Good Morning, Oscar: December 4

“Nine” becomes the latest Oscar hopeful to take a few hits (and win a few kudos) from critics.

In this morning’s roundup of Oscar news ‘n’ notes from around the web, “Nine” becomes the latest Oscar hopeful to take a few hits (and win a few kudos) from critics.

The “Nine” embargo looks to be breaking, and the news is mixed for Rob Marshall’s musical. The Hollywood Reporter’s Kirk Honeycutt, who appears to have been the first Stateside reviewer out of the gate, posting at midnight Pacific time on Thursday, says “the disappointments here are many.” He faults Marshall more than the cast, and thinks the film’s commercial prospects are problematic.

Variety followed at 7 a.m. Friday morning – and as he often does, Todd McCarthy disagreed with Honeycutt. He calls it “a savvy piece of musical filmmaking,” and dubs it “sophisticated, sexy and stylishly decked out.” He’s not sure about how it’ll do at the boxoffice, particularly outside of big cities, but thinks the “culture vultures” will go for it.

David Poland, an enthusiastic supporter of movie musicals, confirms what became clear when the movie took a tumble on his Oscar-prediction charts: He is not a fan. “Often painfully confused and superficial,” he says. (The Hot Blog)

But the Brits like it: The Times Online calls it “one of those rare things: a sombre musical, as gritty as it is glittery.” They mean that in a good way.

And the Telegraph says it’s “a ravishing looking beast” and concludes, “All concerned should take a bow.”

Off the subject of "Nine," Tom O’Neil points out that George Clooney and Clint Eastwood always win awards from the National Board of Review.  And usually they don’t repeat at the Oscars. (Gold Derby)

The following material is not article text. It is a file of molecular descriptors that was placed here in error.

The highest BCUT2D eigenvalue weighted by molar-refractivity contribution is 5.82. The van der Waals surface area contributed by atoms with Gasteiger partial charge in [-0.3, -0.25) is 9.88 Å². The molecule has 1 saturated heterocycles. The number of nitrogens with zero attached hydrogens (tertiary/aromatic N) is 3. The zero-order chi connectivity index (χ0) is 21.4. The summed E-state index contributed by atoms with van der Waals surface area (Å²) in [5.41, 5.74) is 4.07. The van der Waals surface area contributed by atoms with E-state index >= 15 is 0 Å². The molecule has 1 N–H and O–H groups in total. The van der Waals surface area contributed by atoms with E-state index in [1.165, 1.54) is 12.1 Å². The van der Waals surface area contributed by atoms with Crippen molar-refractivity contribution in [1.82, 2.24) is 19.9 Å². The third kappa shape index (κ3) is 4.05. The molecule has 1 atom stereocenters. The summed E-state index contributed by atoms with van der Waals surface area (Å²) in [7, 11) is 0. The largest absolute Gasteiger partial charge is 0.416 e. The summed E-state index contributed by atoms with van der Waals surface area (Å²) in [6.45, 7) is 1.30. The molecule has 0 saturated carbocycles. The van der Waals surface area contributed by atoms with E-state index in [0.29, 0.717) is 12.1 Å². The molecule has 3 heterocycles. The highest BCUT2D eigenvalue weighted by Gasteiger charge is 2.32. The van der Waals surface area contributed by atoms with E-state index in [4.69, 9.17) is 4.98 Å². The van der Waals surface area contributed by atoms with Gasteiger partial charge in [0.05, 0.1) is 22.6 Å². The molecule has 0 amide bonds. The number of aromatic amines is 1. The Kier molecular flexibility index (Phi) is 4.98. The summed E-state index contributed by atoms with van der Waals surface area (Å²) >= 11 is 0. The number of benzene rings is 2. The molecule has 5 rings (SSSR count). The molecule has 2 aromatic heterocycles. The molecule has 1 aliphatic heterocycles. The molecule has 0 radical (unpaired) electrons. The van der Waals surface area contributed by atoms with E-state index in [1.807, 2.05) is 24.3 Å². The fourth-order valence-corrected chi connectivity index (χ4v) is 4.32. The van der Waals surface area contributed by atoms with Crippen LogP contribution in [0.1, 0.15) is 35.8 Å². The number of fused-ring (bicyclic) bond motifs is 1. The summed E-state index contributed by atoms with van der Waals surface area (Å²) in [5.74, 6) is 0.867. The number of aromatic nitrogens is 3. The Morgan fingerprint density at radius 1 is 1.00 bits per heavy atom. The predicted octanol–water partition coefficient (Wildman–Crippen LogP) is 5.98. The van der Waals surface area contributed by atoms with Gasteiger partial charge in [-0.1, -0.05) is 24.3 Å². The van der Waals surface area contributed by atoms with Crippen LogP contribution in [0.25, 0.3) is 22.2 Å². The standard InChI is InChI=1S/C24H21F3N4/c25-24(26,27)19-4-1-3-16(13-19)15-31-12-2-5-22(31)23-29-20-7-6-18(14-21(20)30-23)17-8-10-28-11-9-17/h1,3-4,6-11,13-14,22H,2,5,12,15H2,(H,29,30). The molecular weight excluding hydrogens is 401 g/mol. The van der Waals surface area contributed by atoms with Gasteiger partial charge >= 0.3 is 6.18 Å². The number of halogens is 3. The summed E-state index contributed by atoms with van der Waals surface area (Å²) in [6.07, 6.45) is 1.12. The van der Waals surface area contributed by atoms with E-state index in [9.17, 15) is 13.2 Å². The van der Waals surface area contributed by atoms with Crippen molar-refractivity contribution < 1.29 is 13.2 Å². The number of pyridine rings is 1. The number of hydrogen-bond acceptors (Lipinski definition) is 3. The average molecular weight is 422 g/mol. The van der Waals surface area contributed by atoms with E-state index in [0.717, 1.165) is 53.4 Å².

The weekly Oscar roundtable at Awards Daily marches on. This week’s hot topics: race, business vs. art, the state of the race (predictable or not?), and what will win best picture.  There’s so much pontificating and theorizing that Sasha Stone had to split it into two parts. 

AnneThompson says the weekend brings three must-see movies: “Up in the Air,” “The Last Station” and “Bright Star.” (I’d agree that that’s the order in which you should see them.) She says “Everybody’s Fine,” “Fifty Dead Men Walking” and “Brothers” are skippable. (Thompson on Hollywood)

Kris Tapley talks to T Bone Burnett and Ryan Bingham about creating an alternative history of country music with the music to “Crazy Heart.” T Bone always does have big ambitions. (In Contention)

Stanley Tucci tells the Carpetbagger that playing a creepy child killer in “The Lovely Bones” was not very much fun. (The New York Times)

The American Society of Cinematographers will give its International Achievement Award to Chris Menges, whose films include “The Reader,” “Michael Collins” and the two he won Oscars for, “The Mission” and “The Killing Fields.” (Variety)